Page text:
Food production accounts for a large share of the world’s greenhouse gas emissions. Finding alternative methods of food production is therefore important for climate mitigation. One of these alternatives involves cultivating traditional agricultural products such as meat, eggs, and milk in a laboratory.

This type of production is still technically challenging, but progress is continuously being made. Recently, two producers in the United States were approved to sell chicken products that have been cultivated in a laboratory.

The ARRIVAL project

Cell-based agriculture is the foundation of the Norwegian ARRIVAL project (ARRIVAL of Cellular Agriculture-Enabling Biotechnology for Future Food Production), which is led by Nofima.

The project will research and develop new production methods in cell-based agriculture, but it will also explore the societal, ethical, and political aspects of such production. The aim is to achieve sustainable cultivation, for example, by using by-products and surplus heat from other industries.

There are many important questions to discuss: How could this affect jobs and expertise in existing agriculture? Who will be the food producers of the future? Will consumers accept this new form of food? Is this form of food production better in terms of animal welfare and climate emissions?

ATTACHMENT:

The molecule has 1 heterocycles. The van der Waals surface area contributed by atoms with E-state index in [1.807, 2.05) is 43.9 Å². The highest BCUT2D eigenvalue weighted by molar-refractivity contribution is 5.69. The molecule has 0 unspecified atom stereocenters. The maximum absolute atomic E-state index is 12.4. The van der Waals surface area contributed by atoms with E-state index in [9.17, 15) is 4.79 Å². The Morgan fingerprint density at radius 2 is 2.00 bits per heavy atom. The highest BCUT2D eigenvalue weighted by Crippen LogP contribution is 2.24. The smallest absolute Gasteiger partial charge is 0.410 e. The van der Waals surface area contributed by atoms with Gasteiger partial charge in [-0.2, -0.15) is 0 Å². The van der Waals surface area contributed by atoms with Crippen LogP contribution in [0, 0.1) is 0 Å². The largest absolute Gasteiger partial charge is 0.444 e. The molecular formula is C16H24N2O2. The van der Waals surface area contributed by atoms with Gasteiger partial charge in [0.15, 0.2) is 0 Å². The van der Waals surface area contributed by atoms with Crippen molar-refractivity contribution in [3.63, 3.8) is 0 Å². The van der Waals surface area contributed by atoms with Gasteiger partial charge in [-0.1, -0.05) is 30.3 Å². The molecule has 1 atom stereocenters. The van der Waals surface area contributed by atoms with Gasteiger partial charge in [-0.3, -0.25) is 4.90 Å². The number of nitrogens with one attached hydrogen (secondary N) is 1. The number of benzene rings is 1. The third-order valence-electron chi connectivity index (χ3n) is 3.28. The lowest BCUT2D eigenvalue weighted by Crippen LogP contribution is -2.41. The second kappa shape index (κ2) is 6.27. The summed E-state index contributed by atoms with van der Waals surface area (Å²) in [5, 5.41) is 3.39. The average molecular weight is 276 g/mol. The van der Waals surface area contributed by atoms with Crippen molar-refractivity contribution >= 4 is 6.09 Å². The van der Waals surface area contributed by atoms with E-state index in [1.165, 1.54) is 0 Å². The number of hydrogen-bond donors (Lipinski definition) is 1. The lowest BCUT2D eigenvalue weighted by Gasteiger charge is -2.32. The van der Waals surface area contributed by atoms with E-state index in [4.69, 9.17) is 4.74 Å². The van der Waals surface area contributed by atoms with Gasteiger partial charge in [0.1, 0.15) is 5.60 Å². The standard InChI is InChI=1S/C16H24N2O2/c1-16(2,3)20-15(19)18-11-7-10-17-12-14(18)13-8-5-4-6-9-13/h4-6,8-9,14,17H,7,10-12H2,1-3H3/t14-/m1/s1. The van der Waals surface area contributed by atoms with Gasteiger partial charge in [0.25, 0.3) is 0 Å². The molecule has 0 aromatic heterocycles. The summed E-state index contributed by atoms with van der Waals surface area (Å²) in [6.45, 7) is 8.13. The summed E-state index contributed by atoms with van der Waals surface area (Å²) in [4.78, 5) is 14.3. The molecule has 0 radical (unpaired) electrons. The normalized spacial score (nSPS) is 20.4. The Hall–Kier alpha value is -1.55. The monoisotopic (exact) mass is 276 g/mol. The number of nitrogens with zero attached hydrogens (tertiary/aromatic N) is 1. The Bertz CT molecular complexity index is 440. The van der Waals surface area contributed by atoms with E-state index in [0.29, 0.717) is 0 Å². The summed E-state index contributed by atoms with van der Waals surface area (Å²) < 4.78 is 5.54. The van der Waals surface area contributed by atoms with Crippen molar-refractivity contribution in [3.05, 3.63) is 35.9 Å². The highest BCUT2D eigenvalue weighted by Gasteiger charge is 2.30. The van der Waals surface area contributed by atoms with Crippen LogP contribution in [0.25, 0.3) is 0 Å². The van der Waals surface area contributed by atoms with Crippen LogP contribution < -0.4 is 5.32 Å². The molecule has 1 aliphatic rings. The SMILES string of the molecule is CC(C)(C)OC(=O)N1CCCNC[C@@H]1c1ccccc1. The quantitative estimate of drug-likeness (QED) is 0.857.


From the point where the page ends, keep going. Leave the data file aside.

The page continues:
Foresight analysis of food production

The role of the Norwegian Board of Technology in the project is primarily related to trend analysis and foresight. Among other things, we will identify key trends and developments related to future food production. These trends will then be used to create a foresight map, which will serve as a basis for discussions about the future. A wide range of stakeholders will be involved, ensuring that many relevant groups participate in shaping policy recommendations on cell-based food production.


The partners are:

  • Nofima
  • The Norwegian Board of Technology
  • Sintef Industry
  • Østfold University College
  • Ruralis
  • Nortura AS
  • Norilia AS

The project is financed by the Research Council of Norway


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